The panel at the debate on the inhuman sentencing of children. 
Photo: Norway UN/Emma K Lydersen.The panel at the debate on the inhuman sentencing of children. Photo: Norway UN/Emma K Lydersen

Campaign to end inhuman sentencing of children

10/18/2010 // Norway’s UN Ambassador Morten Wetland chaired a debate on how to end the inhuman sentencing of children on October 14, 2010. The discussion, that took place at the UN in New York, marked the launch of a campaign by the Child Rights Information Network (CRIN).

Research for the campaign suggests that in at least seven states children can be sentenced to death by hanging, shooting or stoning. In some states, children as young as ten can be sentenced to a life in prison. Children can be sentenced to whipping, flogging, caning or even amputation in more than forty States.

During the meeting, Ambassador Wetland stressed that Norway remains a strong supporter of the efforts to stop all forms of violence against children.

Marta Santos Pais, the UN Special Representative on Violence Against Children said, “As the international community celebrates twenty years of implementation of the Convention on the Rights of the Child, it is more urgent than ever that countries bring their laws in line with human rights standards and ensure that no child is subjected to these forms of punishment.”

Paulo Sergio Pinheiro, Rapporteur on Children’s Rights for the Inter-American Commission on Human Rights, is the author of the UN Study on Violence Against Children of 2006.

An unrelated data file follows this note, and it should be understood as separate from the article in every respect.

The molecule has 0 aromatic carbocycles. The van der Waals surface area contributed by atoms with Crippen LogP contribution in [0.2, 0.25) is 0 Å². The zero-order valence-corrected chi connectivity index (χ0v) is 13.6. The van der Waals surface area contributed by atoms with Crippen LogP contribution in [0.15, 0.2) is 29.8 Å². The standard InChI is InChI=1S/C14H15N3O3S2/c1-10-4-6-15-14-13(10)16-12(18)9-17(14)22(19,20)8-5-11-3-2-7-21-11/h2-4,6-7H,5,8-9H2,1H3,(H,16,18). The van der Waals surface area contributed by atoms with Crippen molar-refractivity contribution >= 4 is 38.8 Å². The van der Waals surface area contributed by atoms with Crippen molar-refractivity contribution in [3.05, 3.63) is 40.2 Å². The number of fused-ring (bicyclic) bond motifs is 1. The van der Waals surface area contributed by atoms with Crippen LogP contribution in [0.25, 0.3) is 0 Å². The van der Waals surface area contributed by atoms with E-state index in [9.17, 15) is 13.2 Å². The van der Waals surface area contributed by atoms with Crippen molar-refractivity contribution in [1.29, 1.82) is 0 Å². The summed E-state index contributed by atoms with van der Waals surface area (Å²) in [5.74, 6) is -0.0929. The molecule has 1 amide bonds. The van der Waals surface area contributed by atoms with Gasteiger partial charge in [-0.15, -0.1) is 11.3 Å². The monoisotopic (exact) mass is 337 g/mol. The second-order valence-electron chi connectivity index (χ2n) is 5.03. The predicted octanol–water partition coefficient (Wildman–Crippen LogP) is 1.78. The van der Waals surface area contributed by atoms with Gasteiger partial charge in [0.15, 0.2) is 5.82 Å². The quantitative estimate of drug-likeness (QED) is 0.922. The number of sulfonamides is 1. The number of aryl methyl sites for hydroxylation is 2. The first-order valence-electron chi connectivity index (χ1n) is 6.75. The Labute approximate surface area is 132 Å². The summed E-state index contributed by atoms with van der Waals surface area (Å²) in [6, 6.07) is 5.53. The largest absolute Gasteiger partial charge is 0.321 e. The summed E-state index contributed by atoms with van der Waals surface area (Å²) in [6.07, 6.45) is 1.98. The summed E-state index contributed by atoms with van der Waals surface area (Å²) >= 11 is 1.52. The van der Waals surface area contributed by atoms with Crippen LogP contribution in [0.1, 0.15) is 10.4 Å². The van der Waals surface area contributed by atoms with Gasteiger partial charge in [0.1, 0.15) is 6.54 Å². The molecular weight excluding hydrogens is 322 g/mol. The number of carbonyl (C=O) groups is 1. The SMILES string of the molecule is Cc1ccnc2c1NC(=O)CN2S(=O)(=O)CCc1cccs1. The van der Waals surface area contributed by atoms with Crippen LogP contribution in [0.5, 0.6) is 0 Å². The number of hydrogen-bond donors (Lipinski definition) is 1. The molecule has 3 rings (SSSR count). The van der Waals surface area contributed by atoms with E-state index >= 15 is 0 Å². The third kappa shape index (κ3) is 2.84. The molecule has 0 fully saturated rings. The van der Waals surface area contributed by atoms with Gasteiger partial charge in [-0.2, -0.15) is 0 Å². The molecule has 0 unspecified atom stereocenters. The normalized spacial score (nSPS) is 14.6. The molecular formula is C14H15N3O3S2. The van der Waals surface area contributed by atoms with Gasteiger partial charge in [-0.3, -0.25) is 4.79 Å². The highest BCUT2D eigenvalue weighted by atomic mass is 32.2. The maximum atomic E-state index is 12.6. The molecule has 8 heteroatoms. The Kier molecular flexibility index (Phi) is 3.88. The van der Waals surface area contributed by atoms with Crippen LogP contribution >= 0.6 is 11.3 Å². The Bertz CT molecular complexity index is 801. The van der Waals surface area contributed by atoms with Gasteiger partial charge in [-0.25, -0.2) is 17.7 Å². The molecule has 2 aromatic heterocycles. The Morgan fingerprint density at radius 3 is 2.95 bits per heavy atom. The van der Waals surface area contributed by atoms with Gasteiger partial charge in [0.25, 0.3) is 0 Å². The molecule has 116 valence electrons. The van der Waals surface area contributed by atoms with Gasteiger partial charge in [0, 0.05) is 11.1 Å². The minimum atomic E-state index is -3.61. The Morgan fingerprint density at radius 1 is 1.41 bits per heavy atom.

“We are not talking about random acts of illegal violence, but extreme violence which is authorized in state laws, sentences passed by adult judges in today’s courts, sentences carried out by a range of adults – adults paid to execute children, to tie them down and flog them, to lock them up and guard them in prison - in some cases literally for their lives,” Mr. Pinheiro said.

Sentencing children to death, to life imprisonment and to corporal punishment has been consistently denounced by UN Treaty Bodies and Special Procedures and by regional human rights mechanisms as a violation of human rights. The UN Study on Violence Against Children, penned by Mr. Pinheiro, further reiterated States' obligations to end these violent and extreme forms of sentencing.

Other panellists included Jo Becker from Human Rights Watch, Peter Newell from the Global Initiative to End All Corporal Punishment of Children, and Veronica Yates from CRIN.

Child Rights Information Network (CRIN) is developing detailed country reports on States which still authorize inhuman sentencing of children. These reports include the text of relevant recommendations to prohibit and eliminate inhuman sentencing made by the Human Rights Committee, Committee against Torture, the Committee on the Rights of the Child and other Treaty Bodies.

In the coming weeks, CRIN will publish reports on countries that still have one or more of these inhuman sentences.


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